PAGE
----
PARIS: International Monetary Fund head Christine Lagarde will on Monday learn the decision in her trial for negligence over a massive state payout to a tycoon when she was French finance minister.
In a case which could determine the stellar reputation of the first woman ever to become finance chief of a Group of Eight country, Lagarde has been given a rough ride in court.
At the heart of the trial is Lagarde’s 2007 decision to allow a dispute over flamboyant businessman Bernard Tapie’s sale of the Adidas sports brand to Credit Lyonnais bank to be resolved by an unusual private arbitration panel, instead of through the courts.
The 60-year-old former corporate lawyer is also accused of failing to challenge the 404-million-euro ($422 million) award that emerged from the arbitration.
Lagarde argued in evidence on Friday she had acted in good faith in approving the payment to Tapie to settle the row.
She said her sole aim had been “to defend the general interest”.
But she has faced accusations in court that the arbitration process was a flawed way to deal with the dispute with Tapie.
The verdict is expected at 1400 GMT.
If convicted, Lagarde could face a one-year prison sentence and a 15,000-euro fine.
The IMF has so far given Lagarde its full backing in the case, but the organisation would be concerned at any damage to its reputation that a conviction could bring.
Lagarde is being tried by the Court of Justice of the Republic — a tribunal staffed by judges and members of parliament that hears cases against ministers accused of wrongdoing in office.
Strain on family
Lagarde’s voice cracked with emotion on Friday as she said the trial had put her family— she is the mother of two sons—through a “testing” time.
Prosecutor Jean-Claude Marin has said he believes the evidence is “very weak” and is opposed to convicting Lagarde.
Indeed, the prosecutor’s office had advised against bringing the case to court.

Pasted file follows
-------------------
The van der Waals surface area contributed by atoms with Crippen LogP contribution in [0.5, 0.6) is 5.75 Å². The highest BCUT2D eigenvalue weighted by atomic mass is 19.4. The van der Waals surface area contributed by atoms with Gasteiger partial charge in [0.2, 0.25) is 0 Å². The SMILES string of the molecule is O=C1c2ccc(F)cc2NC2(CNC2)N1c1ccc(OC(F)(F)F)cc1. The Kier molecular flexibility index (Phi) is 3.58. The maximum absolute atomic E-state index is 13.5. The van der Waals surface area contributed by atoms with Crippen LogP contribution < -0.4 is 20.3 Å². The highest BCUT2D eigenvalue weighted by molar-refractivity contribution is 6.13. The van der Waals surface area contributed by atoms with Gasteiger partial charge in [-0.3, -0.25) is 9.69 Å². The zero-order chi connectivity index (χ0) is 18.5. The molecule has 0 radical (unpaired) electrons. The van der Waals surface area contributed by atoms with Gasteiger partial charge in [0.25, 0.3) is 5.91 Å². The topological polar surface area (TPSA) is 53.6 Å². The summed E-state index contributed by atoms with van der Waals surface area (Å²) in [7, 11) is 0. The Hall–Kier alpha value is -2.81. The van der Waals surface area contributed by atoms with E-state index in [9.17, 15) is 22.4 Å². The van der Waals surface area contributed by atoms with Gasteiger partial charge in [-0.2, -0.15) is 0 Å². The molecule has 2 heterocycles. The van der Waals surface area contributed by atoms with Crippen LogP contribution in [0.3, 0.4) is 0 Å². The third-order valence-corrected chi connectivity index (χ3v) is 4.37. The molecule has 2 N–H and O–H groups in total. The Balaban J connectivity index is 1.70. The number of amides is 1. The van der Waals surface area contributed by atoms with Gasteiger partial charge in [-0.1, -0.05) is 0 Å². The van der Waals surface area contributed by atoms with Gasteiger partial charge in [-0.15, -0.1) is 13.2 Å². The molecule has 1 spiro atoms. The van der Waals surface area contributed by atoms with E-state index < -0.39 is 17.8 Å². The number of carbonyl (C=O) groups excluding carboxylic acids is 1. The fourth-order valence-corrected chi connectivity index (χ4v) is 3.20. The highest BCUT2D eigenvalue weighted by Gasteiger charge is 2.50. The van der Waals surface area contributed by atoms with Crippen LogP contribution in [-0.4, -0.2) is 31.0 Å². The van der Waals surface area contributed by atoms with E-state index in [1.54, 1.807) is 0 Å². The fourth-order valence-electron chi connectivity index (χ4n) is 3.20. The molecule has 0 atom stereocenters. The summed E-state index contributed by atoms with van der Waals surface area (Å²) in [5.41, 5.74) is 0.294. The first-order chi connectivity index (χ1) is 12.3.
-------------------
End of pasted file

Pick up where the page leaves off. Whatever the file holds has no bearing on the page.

Lagarde waved through the settlement to Tapie in 2008.
The payout raised concerns given Tapie’s vocal support for Lagarde’s then boss, ex-president Nicolas Sarkozy, and it was subsequently cancelled by the courts.
Tapie had sold Adidas to Credit Lyonnais for the equivalent of 315.5 million euros in 1993. The bank sold it on the following year for 701 million euros, prompting claims from Tapie that he had been cheated.
Lagarde has told the trial she had trusted the judgement of her subordinates in the process and had not been included in some of the negotiations in the ministry and in the president’s office.
A member of her high-powered legal team, Bernard Grelon, argued Lagarde could not be held responsible for what happened later.
“The fault here is not one of negligence, it is having taken a decision which turned out badly,” he told the court.
As IMF chief, Lagarde has been a key player in bailout negotiations for Greece and has also worked to reform the US- and Europe-dominated institution to reflect China’s growing global leverage.
Lagarde succeeded her disgraced compatriot Dominique Strauss-Kahn as IMF managing director after he resigned to fight sexual assault charges.
Another former IMF head, Rodrigo Rato of Spain, is currently standing trial on charges of misusing funds when he was head of Spanish lender Bankia. AFP